What is a Poltergeist?

Noisy Ghosts May Be Psychokinetic Phenomena Rather than Hauntings

Poltergeist is a German word meaning "noisy spirit." It describes many effects such as knocks on walls, objects thrown about by unseen hands, furniture moved, and other occurences. These manifestations were long thought to be the mischievous pranks of spirits or, more frightening, the malevolent works of demons. 

Current research indicates, however, that poltergeist activity may have nothing to do with ghosts or spirits.

Since the activity seems to center around an individual, it is believed that it is caused by the subconscious mind of that individual. It is, in effect, psychokinetic activity, moving objects solely by the power of the mind. The individual is often under emotional, psychological or physical stress (even going through puberty). 

Poltergeist effects can include rappings on walls and floors, the physical movement of objects, effects on lights and other electric appliances. There can even the manifestation of physical phenomena such as water dripping inexplicably from ceilings where no pipes are hidden, and small fires breaking out. Thanks largely to the work of parapsychologist William G. Roll in the 1950s and '60s, they are now commonly understood to be psychokinetic manifestations produced by living persons.

RSPK - Recurrent Spontaneous Psychokinesis

Roll called it "recurrent spontaneous psychokinesis" or RSPK and found that the paranormal activity could almost always be traced to a person, clinically labeled an "agent." This agent, although a victim of the puzzling and sometimes frightening activity, is unaware that he or she is actually the cause of it.

By some mechanism that is still not understood, the activity arises out of the unconscious or subconscious of the individual in response to emotional stress or trauma.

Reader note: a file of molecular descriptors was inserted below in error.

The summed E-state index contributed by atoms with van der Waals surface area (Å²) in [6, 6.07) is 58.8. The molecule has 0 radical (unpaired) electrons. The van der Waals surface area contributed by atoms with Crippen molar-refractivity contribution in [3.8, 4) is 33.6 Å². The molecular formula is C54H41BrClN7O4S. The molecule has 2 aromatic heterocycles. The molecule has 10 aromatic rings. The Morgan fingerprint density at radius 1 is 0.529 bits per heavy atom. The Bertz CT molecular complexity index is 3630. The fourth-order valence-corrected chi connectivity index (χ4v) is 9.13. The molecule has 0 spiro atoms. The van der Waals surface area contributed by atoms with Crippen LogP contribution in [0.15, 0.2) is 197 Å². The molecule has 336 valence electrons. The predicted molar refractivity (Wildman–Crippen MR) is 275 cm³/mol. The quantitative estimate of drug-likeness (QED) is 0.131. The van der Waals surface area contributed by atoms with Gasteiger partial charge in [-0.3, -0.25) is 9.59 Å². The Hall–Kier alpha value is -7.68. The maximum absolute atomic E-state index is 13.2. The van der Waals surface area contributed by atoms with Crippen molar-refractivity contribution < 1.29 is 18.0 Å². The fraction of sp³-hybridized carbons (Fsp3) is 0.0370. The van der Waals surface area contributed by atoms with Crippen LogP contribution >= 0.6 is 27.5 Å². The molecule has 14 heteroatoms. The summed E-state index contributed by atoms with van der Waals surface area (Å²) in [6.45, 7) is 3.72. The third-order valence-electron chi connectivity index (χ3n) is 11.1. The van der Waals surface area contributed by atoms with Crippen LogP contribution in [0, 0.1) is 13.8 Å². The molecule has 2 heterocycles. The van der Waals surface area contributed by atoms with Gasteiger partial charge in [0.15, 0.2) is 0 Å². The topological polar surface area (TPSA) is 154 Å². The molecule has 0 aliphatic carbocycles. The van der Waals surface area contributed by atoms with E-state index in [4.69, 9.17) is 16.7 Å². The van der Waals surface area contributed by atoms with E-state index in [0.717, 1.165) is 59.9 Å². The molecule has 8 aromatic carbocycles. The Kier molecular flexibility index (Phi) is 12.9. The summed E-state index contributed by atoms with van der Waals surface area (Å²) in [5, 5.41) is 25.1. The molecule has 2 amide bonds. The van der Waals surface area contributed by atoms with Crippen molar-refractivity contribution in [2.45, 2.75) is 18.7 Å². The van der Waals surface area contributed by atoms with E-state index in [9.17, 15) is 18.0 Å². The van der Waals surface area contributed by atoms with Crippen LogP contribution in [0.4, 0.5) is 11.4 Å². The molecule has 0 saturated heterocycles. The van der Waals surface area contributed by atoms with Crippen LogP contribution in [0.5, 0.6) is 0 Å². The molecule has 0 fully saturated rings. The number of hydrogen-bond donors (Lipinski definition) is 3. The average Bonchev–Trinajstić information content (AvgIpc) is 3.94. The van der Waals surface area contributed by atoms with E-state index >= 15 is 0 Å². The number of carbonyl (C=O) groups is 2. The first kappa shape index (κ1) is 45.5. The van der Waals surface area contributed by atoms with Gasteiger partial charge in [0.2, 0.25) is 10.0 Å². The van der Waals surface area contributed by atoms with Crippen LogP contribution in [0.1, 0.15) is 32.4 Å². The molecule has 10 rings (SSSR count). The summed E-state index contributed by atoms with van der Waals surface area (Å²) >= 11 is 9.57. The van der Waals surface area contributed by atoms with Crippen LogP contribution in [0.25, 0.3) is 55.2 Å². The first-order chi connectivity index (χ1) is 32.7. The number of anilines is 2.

So little is really known about the human brain and mind, but somehow the psychological stresses suffered by this agent produce effects in the surrounding physical world: pounding on the walls of a house, a book flying off a shelf, glowing orbs zipping across a room, heavy furniture sliding across the floor - perhaps even audible voices.

In some rare cases the manifestations can turn violent, producing scratches on skin, shoves and slaps. So powerful is the unconscious mind under stress.

One possible and famous historical case is that of The Bell Witch from the early 19th century. This was a case of severe poltergeist phenomena that centered around young Betsy Bell. The activity, then attributed to a "witch", threw things around the Bell home, moved furniture, and pinched and slapped the children, according to eyewitnesses. Betsy Bell appears to have been the agent in this instance.

How Common Are Poltergeists?

Poltergeist agents are very often adolescents, but not always. It seems true that some adolescents under the combined stresses of growing up and the hormonal changes occurring during puberty can produce poltergeist activity, but adults under stress can be agents as well - especially, perhaps, if they have unresolved stresses from childhood.

It is unknown how common poltergeist activity is. Certainly, remarkable cases in which household objects are tossed about are relatively rare. But those are the cases that get attention and are documented simply because they are remarkable, especially if the activity persists over many days, weeks or months.

There may be many more cases, however, that occur just once or on rare occasions to people.

Documented Cases of Poltergeists

There is ample documentation that poltergeist activity does take place, in various levels of severity and for various lengths of time. Many cases have been documented by such researchers as Hans Holzer, Brad Steiger and others (their books are available in libraries and bookstores). Read more about these notable cases:  Poltergeists: Three Famous Cases and The Terrifying Amherst Poltergeist.